Section Ⅰ Use of English
Read the following text. Choose the best word(s) for each numbered blank and mark A, B, C, and D on ANSWER
A study of art history might be a good way to learn more about a culture than that is possible to learn in
general history classes. Most (1) history courses concentrate on politics, economics, and war. (2) , art
history (3) on much more than this because art reflects not only the political values of a people, but also
religious (4) , emotions, and psychology. (5) , information about the daily activities of our own can be
provided by art. In short, art expresses the (6) qualities of a time and a place, and a study of it clearly offers us
a deeper understanding than what can be found in most history books.
In history books, objective information about the political life of a country is (7) ; that is, facts about
political are given, but (8) are not expressed. Art, on the other hand, is (9) : it reflects emotions and
impressions. The great Spanish painter Francisco Goya severely criticized the Spanish government for its (10)
of power over people. Over a hundred years later, symbolic (11) were used in Pablo Picasso's Guemica to
express the (12) of War. (13) , on another continent, the powerful paintings of Diego Rivera depicted
these Mexican artists' concealed (14) and sadness about social problems.
In the same way, art can (15) a culture's religious beliefs. For hundreds of years in Europe, religious art
was (16) the only type of art that existed. Churches and other religious buildings were filled with paintings
that depicted people and stories from the Bible. (17) most people couldn't read, they could still understand
biblical stories in the pictures on church walls. (18) , one of the main characteristics of art in the Middle East
was (and still is) its (19) of human and animal images. This reflects the Islamic belief that statues are (20) .
1. [A] interesting [B] plausible [C] superior [D] typical
2. [A] Indeed [B] Hence [C] However [D] Therefore
3. [A] comments [B] focuses [C] depends [D] centers
4. [A] belief [B] faith [C] trust [D] credibility
5. [A] In addition [B] In summary [C] In any case [D] In effect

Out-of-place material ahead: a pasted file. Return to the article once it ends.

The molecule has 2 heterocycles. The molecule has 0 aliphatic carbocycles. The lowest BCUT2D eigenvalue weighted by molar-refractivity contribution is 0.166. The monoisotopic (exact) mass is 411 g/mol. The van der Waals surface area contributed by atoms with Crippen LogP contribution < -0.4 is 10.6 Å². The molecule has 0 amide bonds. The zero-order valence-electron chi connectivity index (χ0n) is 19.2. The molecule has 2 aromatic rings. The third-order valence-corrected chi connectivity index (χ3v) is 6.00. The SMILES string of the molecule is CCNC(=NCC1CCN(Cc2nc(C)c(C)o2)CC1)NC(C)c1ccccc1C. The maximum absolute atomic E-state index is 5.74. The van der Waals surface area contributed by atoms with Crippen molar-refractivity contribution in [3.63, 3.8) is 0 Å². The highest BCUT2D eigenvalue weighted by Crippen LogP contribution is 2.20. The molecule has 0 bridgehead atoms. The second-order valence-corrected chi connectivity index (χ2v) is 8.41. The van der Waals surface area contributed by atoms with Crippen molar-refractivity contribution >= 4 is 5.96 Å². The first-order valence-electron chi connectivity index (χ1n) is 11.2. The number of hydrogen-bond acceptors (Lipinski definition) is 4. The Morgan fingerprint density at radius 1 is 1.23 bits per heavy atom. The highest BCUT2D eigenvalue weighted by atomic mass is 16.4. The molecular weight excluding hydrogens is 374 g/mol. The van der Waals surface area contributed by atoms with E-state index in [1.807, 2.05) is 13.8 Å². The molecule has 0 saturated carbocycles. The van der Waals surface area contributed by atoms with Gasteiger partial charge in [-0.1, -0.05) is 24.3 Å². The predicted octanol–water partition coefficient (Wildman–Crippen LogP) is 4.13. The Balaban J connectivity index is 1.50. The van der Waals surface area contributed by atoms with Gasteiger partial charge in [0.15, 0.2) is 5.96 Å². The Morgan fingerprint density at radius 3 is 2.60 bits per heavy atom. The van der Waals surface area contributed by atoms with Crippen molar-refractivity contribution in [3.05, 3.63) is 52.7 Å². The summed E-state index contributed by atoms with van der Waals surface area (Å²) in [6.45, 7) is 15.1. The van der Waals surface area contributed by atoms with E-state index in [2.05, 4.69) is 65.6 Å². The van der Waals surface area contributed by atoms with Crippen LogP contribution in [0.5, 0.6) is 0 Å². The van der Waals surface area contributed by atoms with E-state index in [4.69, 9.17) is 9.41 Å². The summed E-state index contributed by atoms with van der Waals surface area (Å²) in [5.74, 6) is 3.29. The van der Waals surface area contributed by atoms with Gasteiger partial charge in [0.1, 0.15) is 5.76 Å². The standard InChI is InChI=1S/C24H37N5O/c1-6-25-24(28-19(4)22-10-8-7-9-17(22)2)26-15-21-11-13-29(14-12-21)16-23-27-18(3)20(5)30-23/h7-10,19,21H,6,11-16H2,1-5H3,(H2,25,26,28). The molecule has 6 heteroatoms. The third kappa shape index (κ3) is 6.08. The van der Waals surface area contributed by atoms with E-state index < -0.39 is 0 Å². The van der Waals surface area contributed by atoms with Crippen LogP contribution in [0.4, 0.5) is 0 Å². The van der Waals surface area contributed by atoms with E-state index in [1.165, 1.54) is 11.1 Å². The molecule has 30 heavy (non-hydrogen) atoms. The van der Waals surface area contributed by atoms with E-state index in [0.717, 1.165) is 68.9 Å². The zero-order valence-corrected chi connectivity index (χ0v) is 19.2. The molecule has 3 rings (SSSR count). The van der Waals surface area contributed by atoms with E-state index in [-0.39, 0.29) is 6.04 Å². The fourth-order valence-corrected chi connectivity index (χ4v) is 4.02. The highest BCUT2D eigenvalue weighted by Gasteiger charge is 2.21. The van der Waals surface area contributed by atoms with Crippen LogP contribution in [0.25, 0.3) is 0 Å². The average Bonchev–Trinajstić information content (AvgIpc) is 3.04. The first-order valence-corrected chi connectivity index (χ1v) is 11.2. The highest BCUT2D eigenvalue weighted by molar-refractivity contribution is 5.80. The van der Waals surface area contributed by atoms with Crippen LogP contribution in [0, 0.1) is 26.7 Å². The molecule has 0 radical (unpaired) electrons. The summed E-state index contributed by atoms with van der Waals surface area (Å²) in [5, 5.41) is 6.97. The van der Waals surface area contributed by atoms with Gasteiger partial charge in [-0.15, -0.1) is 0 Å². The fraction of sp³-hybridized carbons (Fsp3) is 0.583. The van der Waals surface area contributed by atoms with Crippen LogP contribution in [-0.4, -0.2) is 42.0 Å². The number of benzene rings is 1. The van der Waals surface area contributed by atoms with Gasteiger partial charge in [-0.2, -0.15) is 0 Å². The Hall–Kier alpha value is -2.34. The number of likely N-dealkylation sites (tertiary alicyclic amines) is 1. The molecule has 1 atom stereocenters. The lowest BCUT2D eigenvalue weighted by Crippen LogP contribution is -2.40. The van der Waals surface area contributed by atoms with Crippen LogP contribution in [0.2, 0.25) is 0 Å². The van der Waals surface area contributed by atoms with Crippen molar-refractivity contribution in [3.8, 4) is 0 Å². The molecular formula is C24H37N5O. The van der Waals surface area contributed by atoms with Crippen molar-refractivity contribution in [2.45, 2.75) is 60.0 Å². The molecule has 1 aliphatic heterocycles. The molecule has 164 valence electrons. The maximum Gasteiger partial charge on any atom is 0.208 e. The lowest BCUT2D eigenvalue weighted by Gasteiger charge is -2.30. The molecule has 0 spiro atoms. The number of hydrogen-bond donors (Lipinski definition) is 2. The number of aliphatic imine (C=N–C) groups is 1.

6. [A] equivalent [B] temporary [C] essential [D] effective
7. [A] subscribed [B] presented [C] delivered [D] manifested
8. [A] perspectives [B] counsels [C] arguments [D] opinions
9. [A] implied [B] displayed [C] biased [D] created
10. [A] misuse [B] control [C] advantage [D] triumph
11. [A] images [B] signs [C] stimuli [D] messages
12. [A] awe [B] shock [C] horror [D] grief
13. [A] Nevertheless [B] Consequently [C] Simultaneously [D] Meanwhile
14. [A] guard [B] anger [C] content [D] assault.
15. [A] contain [B] mirror [C] involve [D] include
16. [A] alone [B] barely [C] almost [D] scarcely
17. [A] Although [B] Since [C] Suppose [D] Provided
18. [A] With [B] For [C] By [D] On
19. [A] relevance [B] presence [C] existence [D] absence
20. [A] ineligible [B] unholy [C] mistaken [D] disloyal
Section Ⅱ Reading Comprehension
Reading the following four texts. Answer the questions below each text by choosing A, B, C or D. Mark your
answers on ANSWER SHEET 1.
When it comes to suing doctors, Philadelphia is hardly the city of brotherly love. A combination of sprightly
lawyers and sympathetic juries has made Philadelphia a hotspot for medical-malpractice lawsuits. Since 1995,
Pennsylvania state courts have awarded an average of ＄ 2m in such cases, according to Jury Verdict Research, a
survey firm. Some medical specialists have seen their malpractice insurance premiums nearly double over the past
year. Obstetricians are now paying up to ＄104,000 a year to protect themselves.
The insurance industry is largely to blame. Carol Golin, the Monitor's editor, argues that in the 1990s insurers
tried to grab market share by offering artificially low rates (betting that any losses would be covered by gains on
their investments). The stock-market correction, coupled with the large legal awards, has eroded the insurers'
reserves. Three in Pennsylvania alone have gone bust.
A few doctors--particularly older ones--will quit. The rest are adapting. Some are abandoning litigation-prone
procedures, such as delivering babies. Others are moving parts of their practice to neighboring states where
insurance rates are lower. Some from Pennsylvania have opened offices in New Jersey. New doctors may also be
deterred from setting up shop in litigation havens, however prestigious.
Despite a Republican president, tort reform has got nowhere at the federal level. Indeed doctors could get
clobbered indirectly by a Patients' Bill of Rights, which would further expose managed care companies to lawsuits.